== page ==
Change on Arctic horizon

Published October 1, 1998

ONE CAN UNDERSTAND why members of the Diocese of the Arctic might use words like gargantuan to describe its geography. After all, the diocese is four million square kilometres – one third the size of Canada and 15 times larger than Britain.

Within that vast territory, the diocese shows enormous variety in landscape and culture.

“It’s a place of great beauty,” said Bishop Chris Williams from his office in Yellowknife. “It ranges from Scandinavian fjords to flat tundra – some of the flattest places on earth.” So flat, Bishop Williams said, if you’re on the tundra, “you can watch your husky run away for three days.”

Anglicanism is alive and well in the North, according to the bishop. “It’s very, very strong, especially among the Inuit.”

They were first introduced to Christianity by missionaries in the 19th century. By 1894, Rev. James Peck had established a mission as far north as Blacklead Island, near Pangnirtung. The Gospel spread across Baffin Island from there and has been growing slowly ever since with more and more Native people in both the Eastern and Western Arctic coming to the faith. Said Bishop Williams, Anglicanism “is strong because ever since its inception, it has relied on its lay people and we still have a very strong lay ministry here.”

Changes are ahead for those living in the diocese, with the construction of two diamond mines north of Yellowknife and the biggest political event in the history of the Northwest Territories next year with the creation of Nunavut (meaning “our land” in Inuktitut) on April 1.

Bishop Williams said the political split will not divide the diocese in two. “Just because the Northwest Territories is dividing doesn’t mean we’re dividing. Past synods have always rejected the idea of division (of the diocese).”

But the bishop thinks all the political changes are going to have an enormous impact on people’s lives, especially in the East, where the Inuit are creating Nunavut.

“I think the people in the East are beginning to feel excited now … It is, in one sense, creating an Inuit territory. They’ll be putting their own stamp on the land where they live. When people feel in control of their own lives, things change for them.”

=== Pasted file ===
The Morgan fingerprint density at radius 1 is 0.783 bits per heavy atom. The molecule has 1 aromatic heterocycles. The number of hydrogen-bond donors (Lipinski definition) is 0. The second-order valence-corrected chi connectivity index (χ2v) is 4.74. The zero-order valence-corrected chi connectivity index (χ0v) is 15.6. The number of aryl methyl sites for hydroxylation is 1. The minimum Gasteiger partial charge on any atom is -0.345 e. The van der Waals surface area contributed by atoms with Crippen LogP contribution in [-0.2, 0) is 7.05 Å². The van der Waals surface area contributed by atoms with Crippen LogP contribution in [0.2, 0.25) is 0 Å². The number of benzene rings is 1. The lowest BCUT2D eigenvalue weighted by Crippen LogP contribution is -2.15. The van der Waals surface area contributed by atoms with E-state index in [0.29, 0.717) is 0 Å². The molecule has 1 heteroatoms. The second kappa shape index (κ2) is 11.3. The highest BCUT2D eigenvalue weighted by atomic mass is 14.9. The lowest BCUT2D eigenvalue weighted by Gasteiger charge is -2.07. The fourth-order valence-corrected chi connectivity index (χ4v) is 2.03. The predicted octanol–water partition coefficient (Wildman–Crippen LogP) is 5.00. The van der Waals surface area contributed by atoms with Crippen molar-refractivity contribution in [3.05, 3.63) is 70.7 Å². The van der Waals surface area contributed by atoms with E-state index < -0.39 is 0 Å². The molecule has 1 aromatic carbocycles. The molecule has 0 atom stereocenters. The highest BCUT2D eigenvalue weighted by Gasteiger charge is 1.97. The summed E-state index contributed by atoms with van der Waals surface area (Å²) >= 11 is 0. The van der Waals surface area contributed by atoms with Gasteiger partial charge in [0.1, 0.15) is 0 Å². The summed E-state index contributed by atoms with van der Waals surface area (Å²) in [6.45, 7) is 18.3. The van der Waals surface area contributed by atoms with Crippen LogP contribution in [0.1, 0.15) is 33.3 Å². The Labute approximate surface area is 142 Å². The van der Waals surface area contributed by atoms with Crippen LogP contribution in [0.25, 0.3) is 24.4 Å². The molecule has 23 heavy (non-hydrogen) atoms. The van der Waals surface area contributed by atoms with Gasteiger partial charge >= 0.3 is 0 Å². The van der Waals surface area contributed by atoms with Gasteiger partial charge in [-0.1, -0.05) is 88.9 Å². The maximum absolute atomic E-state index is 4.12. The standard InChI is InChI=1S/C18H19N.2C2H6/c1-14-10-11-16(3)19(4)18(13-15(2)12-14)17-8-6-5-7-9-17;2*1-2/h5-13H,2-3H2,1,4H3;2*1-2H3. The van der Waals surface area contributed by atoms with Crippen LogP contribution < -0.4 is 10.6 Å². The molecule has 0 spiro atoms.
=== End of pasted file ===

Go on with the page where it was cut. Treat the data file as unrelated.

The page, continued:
As far as the Anglican church’s role in the creation of Nunavut, Bishop Williams said “the church is completely involved because many of the major players in the creation of Nunavut are involved in the church.”

He thinks division will do a lot to help the Inuit become more self-sufficient, but he doesn’t see it as a panacea. He also points out not everyone in the diocese is jumping for joy over division.

“In the West, there’s less excitement,” Bishop Williams said. The population there is more varied, with many different Dene nations and a whole variety of people from around the world. It’s a much less homogeneous crowd than in the East.

People in the West are also still unsure about what to call their new territory. The name Denendeh has been thrown around for years and more recently, someone jokingly suggested it should simply be called Bob. The most likely scenario is it will remain the Northwest Territories, allowing thousands of government workers with the Government of the Northwest Territories in Yellowknife to avoid having to change everything from office letterhead to the names of committees and groups.

Despite all the excitement over division, Bishop Williams said people in the diocese still have many serious problems to deal with. The Eastern Arctic has the highest suicide rate in the country. Social problems such as alcohol and solvent abuse, family violence, sexual abuse and chronic unemployment plague all areas of the North. The bishop hopes the church is helping people deal with their addictions and social problems.

“The church will be there to aid, support and comfort.”

He said he’s especially proud of all the Native priests in the North who are helping their own people. When there’s a suicide, for example, “it’s the clergy who spend hours and hours in the homes of these families, often not saying anything, but just showing support for them.”

The church is “trying to teach people, to stand with people. It’s trying to enable people.”

As for all the Native clergy, Bishop Williams credits the Arthur Turner Training School in Pangnirtung, which opened in 1970. Arthur Turner was the missionary in Pangnirtung from 1928 to 1953. These days, the suffragan bishop of the diocese is Paul Idlout, an Inuk from Pond Inlet.

Eighty-five per cent of Anglican priests in the Eastern Arctic are also Inuit, including one woman. Bishop Williams thinks he’ll probably be the last Caucasian person to serve as bishop.

The diocese will face some controversy of its own next year when it considers a proposal to create two new suffragan bishop positions: one for Northern Quebec and another for the Kitikmeot/Mackenzie area. Bishop Williams believes two more suffragan bishops will “respond to the people’s desire to have more pastoral oversight.” But critics worry about the cost to a subsidized diocese.

Bishop Williams is optimistic about the future. “I see congregations now where young people are so completely involved in the church and spiritually turned on.” In the years to come, he’s “confident that the church in the North will continue to grow.”


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